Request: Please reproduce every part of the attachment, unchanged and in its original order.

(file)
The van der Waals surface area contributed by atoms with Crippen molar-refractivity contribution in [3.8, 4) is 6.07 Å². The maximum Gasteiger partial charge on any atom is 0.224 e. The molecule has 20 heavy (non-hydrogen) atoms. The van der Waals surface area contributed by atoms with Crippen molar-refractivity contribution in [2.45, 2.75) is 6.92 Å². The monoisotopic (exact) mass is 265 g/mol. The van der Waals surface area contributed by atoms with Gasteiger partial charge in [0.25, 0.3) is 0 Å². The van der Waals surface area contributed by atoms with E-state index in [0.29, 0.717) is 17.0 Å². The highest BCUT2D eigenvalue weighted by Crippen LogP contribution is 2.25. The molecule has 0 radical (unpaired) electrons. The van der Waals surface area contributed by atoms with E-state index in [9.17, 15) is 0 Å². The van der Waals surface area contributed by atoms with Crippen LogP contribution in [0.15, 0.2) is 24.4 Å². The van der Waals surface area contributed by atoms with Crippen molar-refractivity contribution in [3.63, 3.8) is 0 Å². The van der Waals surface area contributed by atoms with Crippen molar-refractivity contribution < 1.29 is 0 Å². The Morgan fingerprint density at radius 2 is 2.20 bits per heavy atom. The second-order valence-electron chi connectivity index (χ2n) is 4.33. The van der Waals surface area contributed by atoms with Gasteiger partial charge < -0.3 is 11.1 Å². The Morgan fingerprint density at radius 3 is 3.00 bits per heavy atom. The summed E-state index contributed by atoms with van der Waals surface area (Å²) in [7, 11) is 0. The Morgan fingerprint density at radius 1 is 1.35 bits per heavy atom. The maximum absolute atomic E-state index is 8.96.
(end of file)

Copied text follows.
The van der Waals surface area contributed by atoms with Crippen molar-refractivity contribution in [3.8, 4) is 6.07 Å². The maximum Gasteiger partial charge on any atom is 0.224 e. The molecule has 20 heavy (non-hydrogen) atoms. The van der Waals surface area contributed by atoms with Crippen molar-refractivity contribution in [2.45, 2.75) is 6.92 Å². The monoisotopic (exact) mass is 265 g/mol. The van der Waals surface area contributed by atoms with Gasteiger partial charge in [0.25, 0.3) is 0 Å². The van der Waals surface area contributed by atoms with E-state index in [0.29, 0.717) is 17.0 Å². The highest BCUT2D eigenvalue weighted by Crippen LogP contribution is 2.25. The molecule has 0 radical (unpaired) electrons. The van der Waals surface area contributed by atoms with E-state index in [9.17, 15) is 0 Å². The van der Waals surface area contributed by atoms with Crippen LogP contribution in [0.15, 0.2) is 24.4 Å². The van der Waals surface area contributed by atoms with Crippen molar-refractivity contribution in [3.63, 3.8) is 0 Å². The van der Waals surface area contributed by atoms with Crippen molar-refractivity contribution < 1.29 is 0 Å². The Morgan fingerprint density at radius 2 is 2.20 bits per heavy atom. The second-order valence-electron chi connectivity index (χ2n) is 4.33. The van der Waals surface area contributed by atoms with Gasteiger partial charge < -0.3 is 11.1 Å². The Morgan fingerprint density at radius 3 is 3.00 bits per heavy atom. The summed E-state index contributed by atoms with van der Waals surface area (Å²) in [7, 11) is 0. The Morgan fingerprint density at radius 1 is 1.35 bits per heavy atom. The maximum absolute atomic E-state index is 8.96.